As part of an ongoing project I have been trying to get multiple Raspberry Pis to talk to each other across a city centre. First, they used wifi for ad-hoc networks. In some cases I’ve used 3G dongles to connect over the Internet. Both have their downsides. Now, I am looking at radio communications to build a mesh of devices.
There’a a fair amount of information out there about configuring them (although you need to look for the chip itself – SRF – rather than ‘Slice of Radio’ in Google) – this is the best resource I found (with handy links at the bottom).
These devices send 12 byte packets by default, so I’ve written a low level protocol to support a mesh-style network. This will allow the individual devices to relay messages through the network and eventually communicate with a server on the Internet. More on that soon.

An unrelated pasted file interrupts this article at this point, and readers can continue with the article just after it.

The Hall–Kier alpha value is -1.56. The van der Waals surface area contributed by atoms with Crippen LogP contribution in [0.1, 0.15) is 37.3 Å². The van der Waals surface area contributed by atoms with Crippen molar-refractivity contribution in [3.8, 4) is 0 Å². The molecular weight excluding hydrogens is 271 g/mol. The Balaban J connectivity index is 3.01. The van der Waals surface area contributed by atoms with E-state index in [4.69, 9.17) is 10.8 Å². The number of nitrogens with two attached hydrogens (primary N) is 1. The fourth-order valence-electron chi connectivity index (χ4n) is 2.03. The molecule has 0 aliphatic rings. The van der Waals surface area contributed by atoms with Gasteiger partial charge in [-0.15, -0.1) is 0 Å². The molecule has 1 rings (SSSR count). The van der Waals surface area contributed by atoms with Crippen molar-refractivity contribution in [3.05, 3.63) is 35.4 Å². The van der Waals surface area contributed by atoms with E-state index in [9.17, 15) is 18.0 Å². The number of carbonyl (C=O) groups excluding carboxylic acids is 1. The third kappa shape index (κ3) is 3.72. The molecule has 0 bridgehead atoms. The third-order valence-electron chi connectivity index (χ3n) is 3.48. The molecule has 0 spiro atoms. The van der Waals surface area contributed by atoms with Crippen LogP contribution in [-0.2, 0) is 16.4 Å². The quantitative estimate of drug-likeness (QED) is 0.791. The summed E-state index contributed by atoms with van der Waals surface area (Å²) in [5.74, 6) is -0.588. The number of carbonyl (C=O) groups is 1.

Meanwhile, the range of the devices as bought is somewhat limited. I have two devices successfully talking to each other over radio, from the front of the house to the garage in the back garden. Straight-line this is going through two internal walls, an external wall and a metal garage door – so not too bad.
In production this is likely to be more challenging, so I will need to try adding an antenna to the device. There are two types I can use – u.FL and a simple (vertical) wire.
I’m an absolute novice with radio so please excuse/correct me if something is wrong! These are more notes than anything concrete!
u.FL supports the ‘standard’ coaxial aerial found on wifi hubs and – as far as I can tell – this is the connector (presuming u = micro). One can then get a u.FL to SMA (bigger) connector and start adding standard antennae.